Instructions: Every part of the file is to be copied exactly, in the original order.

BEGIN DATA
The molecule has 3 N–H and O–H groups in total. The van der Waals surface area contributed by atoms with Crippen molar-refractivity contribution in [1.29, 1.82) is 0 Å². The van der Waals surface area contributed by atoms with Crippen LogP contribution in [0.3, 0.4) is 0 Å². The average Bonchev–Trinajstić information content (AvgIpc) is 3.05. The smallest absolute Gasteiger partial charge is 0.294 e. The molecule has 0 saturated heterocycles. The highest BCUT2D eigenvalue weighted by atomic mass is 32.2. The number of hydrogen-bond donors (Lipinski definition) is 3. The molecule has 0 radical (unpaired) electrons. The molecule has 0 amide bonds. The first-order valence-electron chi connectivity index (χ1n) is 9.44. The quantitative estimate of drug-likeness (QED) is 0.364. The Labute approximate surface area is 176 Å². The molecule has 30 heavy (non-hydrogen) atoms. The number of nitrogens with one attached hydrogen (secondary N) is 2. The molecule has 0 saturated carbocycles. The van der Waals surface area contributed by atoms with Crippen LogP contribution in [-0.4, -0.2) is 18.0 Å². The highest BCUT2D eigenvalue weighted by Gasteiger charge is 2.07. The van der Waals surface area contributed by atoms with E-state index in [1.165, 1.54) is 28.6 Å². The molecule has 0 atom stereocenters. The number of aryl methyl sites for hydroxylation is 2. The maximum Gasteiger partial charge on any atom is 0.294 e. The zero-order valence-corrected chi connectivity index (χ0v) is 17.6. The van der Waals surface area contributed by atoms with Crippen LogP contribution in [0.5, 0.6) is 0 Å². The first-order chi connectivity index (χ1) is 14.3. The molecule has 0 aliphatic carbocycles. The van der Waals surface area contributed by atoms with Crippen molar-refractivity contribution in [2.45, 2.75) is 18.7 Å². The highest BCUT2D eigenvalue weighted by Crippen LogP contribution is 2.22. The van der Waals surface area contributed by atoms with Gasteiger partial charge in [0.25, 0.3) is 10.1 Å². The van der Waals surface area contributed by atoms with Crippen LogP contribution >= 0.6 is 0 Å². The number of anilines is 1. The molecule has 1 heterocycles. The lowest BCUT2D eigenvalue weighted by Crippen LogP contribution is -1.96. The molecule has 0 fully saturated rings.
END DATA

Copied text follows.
The molecule has 3 N–H and O–H groups in total. The van der Waals surface area contributed by atoms with Crippen molar-refractivity contribution in [1.29, 1.82) is 0 Å². The van der Waals surface area contributed by atoms with Crippen LogP contribution in [0.3, 0.4) is 0 Å². The average Bonchev–Trinajstić information content (AvgIpc) is 3.05. The smallest absolute Gasteiger partial charge is 0.294 e. The molecule has 0 saturated heterocycles. The highest BCUT2D eigenvalue weighted by atomic mass is 32.2. The number of hydrogen-bond donors (Lipinski definition) is 3. The molecule has 0 radical (unpaired) electrons. The molecule has 0 amide bonds. The first-order valence-electron chi connectivity index (χ1n) is 9.44. The quantitative estimate of drug-likeness (QED) is 0.364. The Labute approximate surface area is 176 Å². The molecule has 30 heavy (non-hydrogen) atoms. The number of nitrogens with one attached hydrogen (secondary N) is 2. The molecule has 0 saturated carbocycles. The van der Waals surface area contributed by atoms with Crippen LogP contribution in [-0.4, -0.2) is 18.0 Å². The highest BCUT2D eigenvalue weighted by Gasteiger charge is 2.07. The van der Waals surface area contributed by atoms with E-state index in [1.165, 1.54) is 28.6 Å². The molecule has 0 atom stereocenters. The number of aryl methyl sites for hydroxylation is 2. The maximum Gasteiger partial charge on any atom is 0.294 e. The zero-order valence-corrected chi connectivity index (χ0v) is 17.6. The van der Waals surface area contributed by atoms with Crippen LogP contribution in [0.5, 0.6) is 0 Å². The first-order chi connectivity index (χ1) is 14.3. The molecule has 0 aliphatic carbocycles. The van der Waals surface area contributed by atoms with Crippen molar-refractivity contribution in [2.45, 2.75) is 18.7 Å². The highest BCUT2D eigenvalue weighted by Crippen LogP contribution is 2.22. The van der Waals surface area contributed by atoms with Gasteiger partial charge in [0.25, 0.3) is 10.1 Å². The van der Waals surface area contributed by atoms with Crippen LogP contribution >= 0.6 is 0 Å². The number of anilines is 1. The molecule has 1 heterocycles. The lowest BCUT2D eigenvalue weighted by Crippen LogP contribution is -1.96. The molecule has 0 fully saturated rings.